3 Awesome Linkbuilding Tactics That You're Not Using
Most SEOs and amateur webmasters aren't taking the time to build effective backlinks. They're still chasing the easy links. Even after the Panda and Penguin updates, there is still a lot of link-wheeling, lame article marketing, and outright blackhat link buying going on. This stuff won't work over the long-term. In fact, webmasters are learning the hard way that Google means business. As the effectiveness of these tactics continues to decrease, you'll have to figure out new tricks. But, why not learn something with some staying power?
Too few people use this awesome keyword suggestion tool. When people go to Google, they tend to look for answers to problems they're having. That's the basic premise behind that boring white search box. You type in a question, and Google serves up an answer. We'd all like to type something into the search box and have awesome search results, and we know that it doesn't always happen. Here's your chance to make that happen and score some nice traffic.
Go to ubersuggest.org. You'll be presented with a screen that looks like this:
Then, you simply type in a keyword you want to search for. The way Ubersuggest is set up, you should type in a partial keyword. So, for example, if you were in the beef jerky business, you might type in something like "need beef jerky." The tool would give you these results:
From there you can drill down into second and third-tier keyword suggestions. In this example, let's choose they phrase "why doesn't beef jerky need to be refrigerated." That would make an excellent blog post:
Whoops! As you can see, the tool doesn't have any more suggestions. This is a good thing. It means that the keyword is long-tailed enough for you to write a good blog post about why beef jerky doesn't need to be refrigerated.
If you chose another keyword that could be drilled down further, it would look like this:
As you can see, there are a few more suggestions that you can use. Are these suggestions worth anything in terms of search volume? You bet they are. These aren't just randomly created search terms, they're actual terms people are using in Google. That means there's a real live human being on the other end of that phrase or question. Now all you have to do is compose a post titled: "How long does beef jerky take to dehydrate?"
Guess who will show up in G's SERPs for that phrase? You, that's who. If you're still skeptical about a given keyword using this method, just run it through Google's free keyword tool to check search volume. You can also use your favorite tool or search operator to check for competition in the search engine, but with long-tails like this, competition is likely to be pretty low.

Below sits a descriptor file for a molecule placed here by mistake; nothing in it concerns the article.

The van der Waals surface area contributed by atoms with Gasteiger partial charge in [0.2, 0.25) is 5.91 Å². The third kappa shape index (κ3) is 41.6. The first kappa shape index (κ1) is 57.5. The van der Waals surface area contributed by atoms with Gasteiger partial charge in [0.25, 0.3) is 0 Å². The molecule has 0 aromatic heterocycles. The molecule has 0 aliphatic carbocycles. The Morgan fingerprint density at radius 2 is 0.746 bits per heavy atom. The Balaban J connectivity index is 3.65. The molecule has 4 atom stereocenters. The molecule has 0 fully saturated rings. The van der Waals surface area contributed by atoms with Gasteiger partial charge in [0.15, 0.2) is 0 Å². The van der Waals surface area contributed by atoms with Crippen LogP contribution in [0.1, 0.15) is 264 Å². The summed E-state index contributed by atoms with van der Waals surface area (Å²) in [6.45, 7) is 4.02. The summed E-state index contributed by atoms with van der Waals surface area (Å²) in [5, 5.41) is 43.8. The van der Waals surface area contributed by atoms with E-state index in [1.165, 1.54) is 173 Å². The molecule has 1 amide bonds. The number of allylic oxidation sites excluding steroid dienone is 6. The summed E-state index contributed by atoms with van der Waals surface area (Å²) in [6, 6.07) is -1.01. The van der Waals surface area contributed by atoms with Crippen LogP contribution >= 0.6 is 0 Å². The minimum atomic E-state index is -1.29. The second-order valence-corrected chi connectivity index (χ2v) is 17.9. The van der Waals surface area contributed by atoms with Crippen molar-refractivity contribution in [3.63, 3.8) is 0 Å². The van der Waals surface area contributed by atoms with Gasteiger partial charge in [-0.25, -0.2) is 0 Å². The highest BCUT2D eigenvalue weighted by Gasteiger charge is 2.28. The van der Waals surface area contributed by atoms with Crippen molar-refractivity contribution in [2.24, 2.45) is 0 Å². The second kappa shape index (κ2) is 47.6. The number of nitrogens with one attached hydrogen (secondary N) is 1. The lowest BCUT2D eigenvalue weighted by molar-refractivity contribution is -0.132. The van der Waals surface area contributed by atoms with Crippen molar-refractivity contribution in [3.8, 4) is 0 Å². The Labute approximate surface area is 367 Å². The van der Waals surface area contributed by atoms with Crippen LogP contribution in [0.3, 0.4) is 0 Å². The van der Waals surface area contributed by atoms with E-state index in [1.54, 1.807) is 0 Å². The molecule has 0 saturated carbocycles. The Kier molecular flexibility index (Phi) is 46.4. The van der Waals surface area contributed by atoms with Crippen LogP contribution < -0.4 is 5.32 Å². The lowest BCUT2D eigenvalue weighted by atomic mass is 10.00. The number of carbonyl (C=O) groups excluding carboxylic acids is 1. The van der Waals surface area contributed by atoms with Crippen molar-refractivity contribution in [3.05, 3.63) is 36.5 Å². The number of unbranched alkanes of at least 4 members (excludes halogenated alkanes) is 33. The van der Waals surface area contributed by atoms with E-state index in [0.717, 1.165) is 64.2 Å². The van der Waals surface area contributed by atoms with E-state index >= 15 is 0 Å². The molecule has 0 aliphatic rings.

Wil Reynolds runs SEER SEO and has come up with an unusual method of getting links: stalking. Seriously. He has an entire slide show about it: http://www.slideshare.net/wilreynolds/stalking-for-links
The idea is simple enough. Using a few nifty tools, and heightening your powers of observation, you find the person you want a backlink from and stalk them. Be it via foursquare checkins, Twitter, or even Facebook, it doesn't matter.
If your link target comes to your town, or is away on vacation and starts tweeting about it, follow their tweets and make helpful suggestions. Show them where the best burgers in town can be had. Help them find a 24 hour dry cleaner, or show them where the most exclusive nightclubs are and how to get in. When they return home, a bit for a bit and then send them an email about how awesome their site is and proposition them with your idea for a backlink. Make sure you offer them something of value in exchange for the link. Don't just ask for a backlink.
Buy Links (The Right Way)
Let's face it. Big companies like Forbes and J.C. Penny buy backlinks. Of course, sometimes, they get caught but there's a totally legit way to go about doing this. Call up a major player in your industry and ask about advertising. Pay to have your link appear on their site. This works well when there is a lot of traffic flowing to their site.
Set up your advertisement to look like an editorial piece (i.e. an "advertorial"). Include a link back to your site and you'll get two things: click-through traffic and a valuable citation on the major player's site. Now, if you want to protect yourself from the wrath of Google, you can even tell the other person that it's OK to make the link "nofollow" (if they know what that means). What you're really going for here is click-through traffic and a positive association with a big brand name in your niche.
Out of all of these tactics, the buying of backlinks represents the riskiest. To truly insulate yourself from a Google slap, you'll need the link to be nofollow'ed. However, that doesn't make the link worthless if there is enough click-through traffic. The important point in all of this is that you're building links in a way that isn't focused on manipulating the search engines. Because of that, those links will be around forever. In five years time, you'll find that your work has paid off. If you don't plan on being in business five years from now, then no linking strategy is really going to help you.